Deaths from crashes involving people 65 and over at the wheel have increased 22 percent from 2012 to 2016, according to a new report from a nonprofit transportation research group.
That compares to an 11 percent increase for the overall number of fatalities in the United States during that time period, says the report by TRIP. Also, the number of drivers 65 and older who have died in crashes has increased 21 percent.
The report, called “Preserving the Mobility and Safety of Older Americans,” ranks the states by the number of fatalities involving at least one driver over 65.
The five states with the most senior fatalities from 2012-2016:
- Florida – 682 fatalities
- Texas – 568
- California – 554
- Georgia – 299
- North Carolina – 285
The five states with the highest percentage of fatalities involving at least one 65-plus driver:
- Wisconsin – 26 percent
- Minnesota – 25 percent
- Kansas – 25 percent
- Nebraska – 24 percent
- Rhode Island – 24 percent
The five states with the most licensed drivers 65 and over:
- California – 3.9 million
- Florida – 3.3 million
- Texas – 2.5 million
- New York – 2.4 million
- Pennsylvania – 1.9 million
The five states with the highest percentage of licensed drivers 65 and over:
- West Virginia – 25 percent
- Arkansas – 23 percent
- Florida – 23 percent
- Maine – 23 percent
- Vermont – 22 percent
TRIP reports that these numbers will likely increase as the proportion of the 65 and older population grows faster in comparison to the overall population. In the last decade, the proportion of licensed drivers 65 and older rose from 15 to 19 percent. By 2026, that percentage is expected to rise to 24 percent, the report says.
That leads to a need for more safety measures geared toward older drivers, which can also help all drivers.
“As transportation agencies work to reduce fatalities and serious injuries among older drivers, we are able to implement safety improvements that assist all road users,” said Rudy Malfabon, director of the Nevada Department of Transportation and chairman of the American Association of State Highway and Transportation Officials Committee on Highway Traffic Safety. “Wider lane striping, larger sign lettering and more prominent milepost signage are just a few of the strategies that benefit older road users as well as all motorists and first responders. These efforts help us move toward our vision of zero traffic fatalities.”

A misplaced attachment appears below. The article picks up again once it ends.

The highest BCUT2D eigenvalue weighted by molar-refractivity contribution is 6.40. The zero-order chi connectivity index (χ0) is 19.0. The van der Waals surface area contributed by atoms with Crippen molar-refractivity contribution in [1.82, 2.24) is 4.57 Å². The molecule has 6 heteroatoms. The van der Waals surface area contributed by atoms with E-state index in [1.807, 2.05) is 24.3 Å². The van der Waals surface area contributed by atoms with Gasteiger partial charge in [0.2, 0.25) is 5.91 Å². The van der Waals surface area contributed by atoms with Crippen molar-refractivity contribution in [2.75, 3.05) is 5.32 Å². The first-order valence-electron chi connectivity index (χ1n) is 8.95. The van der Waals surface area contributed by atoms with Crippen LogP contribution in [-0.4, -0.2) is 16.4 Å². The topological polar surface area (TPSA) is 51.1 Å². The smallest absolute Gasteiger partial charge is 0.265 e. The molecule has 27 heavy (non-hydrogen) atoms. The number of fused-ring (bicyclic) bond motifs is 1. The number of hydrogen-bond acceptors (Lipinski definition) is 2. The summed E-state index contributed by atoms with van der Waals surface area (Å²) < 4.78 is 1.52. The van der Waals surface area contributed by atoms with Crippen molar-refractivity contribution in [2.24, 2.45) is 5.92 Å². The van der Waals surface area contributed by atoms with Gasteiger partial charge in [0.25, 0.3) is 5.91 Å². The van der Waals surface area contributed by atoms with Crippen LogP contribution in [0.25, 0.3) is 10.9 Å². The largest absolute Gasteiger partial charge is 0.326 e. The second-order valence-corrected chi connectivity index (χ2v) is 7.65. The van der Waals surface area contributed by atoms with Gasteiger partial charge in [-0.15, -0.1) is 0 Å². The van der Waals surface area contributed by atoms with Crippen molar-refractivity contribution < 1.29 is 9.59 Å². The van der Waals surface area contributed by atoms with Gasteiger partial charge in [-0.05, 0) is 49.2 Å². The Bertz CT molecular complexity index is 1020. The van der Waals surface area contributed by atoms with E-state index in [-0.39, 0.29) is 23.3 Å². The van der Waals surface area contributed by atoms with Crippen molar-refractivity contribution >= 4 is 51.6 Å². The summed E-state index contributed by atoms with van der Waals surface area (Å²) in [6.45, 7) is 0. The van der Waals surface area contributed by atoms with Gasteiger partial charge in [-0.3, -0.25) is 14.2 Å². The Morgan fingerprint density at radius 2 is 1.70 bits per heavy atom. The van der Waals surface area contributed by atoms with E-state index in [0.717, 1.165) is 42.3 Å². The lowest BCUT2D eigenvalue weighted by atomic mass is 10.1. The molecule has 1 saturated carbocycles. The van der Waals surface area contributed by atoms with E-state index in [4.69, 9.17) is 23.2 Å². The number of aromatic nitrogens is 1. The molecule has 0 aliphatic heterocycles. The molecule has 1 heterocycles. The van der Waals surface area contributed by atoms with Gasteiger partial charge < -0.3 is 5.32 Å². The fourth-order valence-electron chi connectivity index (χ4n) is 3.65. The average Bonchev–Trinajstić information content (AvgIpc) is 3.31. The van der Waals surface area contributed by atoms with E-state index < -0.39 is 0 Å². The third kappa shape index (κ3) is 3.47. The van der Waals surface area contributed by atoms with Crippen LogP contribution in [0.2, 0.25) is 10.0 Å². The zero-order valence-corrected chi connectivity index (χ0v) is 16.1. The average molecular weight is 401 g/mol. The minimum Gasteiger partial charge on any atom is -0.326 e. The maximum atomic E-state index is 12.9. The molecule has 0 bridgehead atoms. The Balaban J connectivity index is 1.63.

TRIP wants Congress to shore up the Federal Highway Trust Fund, which is predicted by some to become insolvent in 2021, to pay for needed road improvements as well as address the additional needs of senior drivers, including adding more public transit.
“We owe it to the generation that built our nation’s highway system to further enhance the safety and convenience of our transportation system to meet the mobility needs of older Americans,” said Greg Cohen, president and CEO of the American Highway Users Alliance, an organization that advocates on behalf of motorists, truckers, and other drivers.
TRIP notes that the higher rate of fatalities among seniors is partly because of their inability to recover physically as well as younger drivers. The group also points out that senior drivers face more limitations than younger drivers, such as diminished eyesight, reaction time, cognitive ability and muscle dexterity.
The report makes the following recommendations:
- Clearer, brighter and simpler signs with large lettering; brighter street markings, particularly at intersections; widening or adding left-turn lanes and extending the length of merge or exit lanes; adding roundabouts where appropriate; adding rumble strips; and system planning and design to accommodate technology needs of connected and self-driving vehicles.
- Promoting education and training programs for older drivers.
- Implementing self-driving and connected vehicle technology, as well as vehicle safety features that address aging-related deficits, improving vehicles to help withstand and avoid crashes.
- Ensuring public transit routes, vehicles, facilities and stops are easily accessible and accommodating to older or disabled passengers; and expanding non-traditional approaches tailored to the needs of older adults.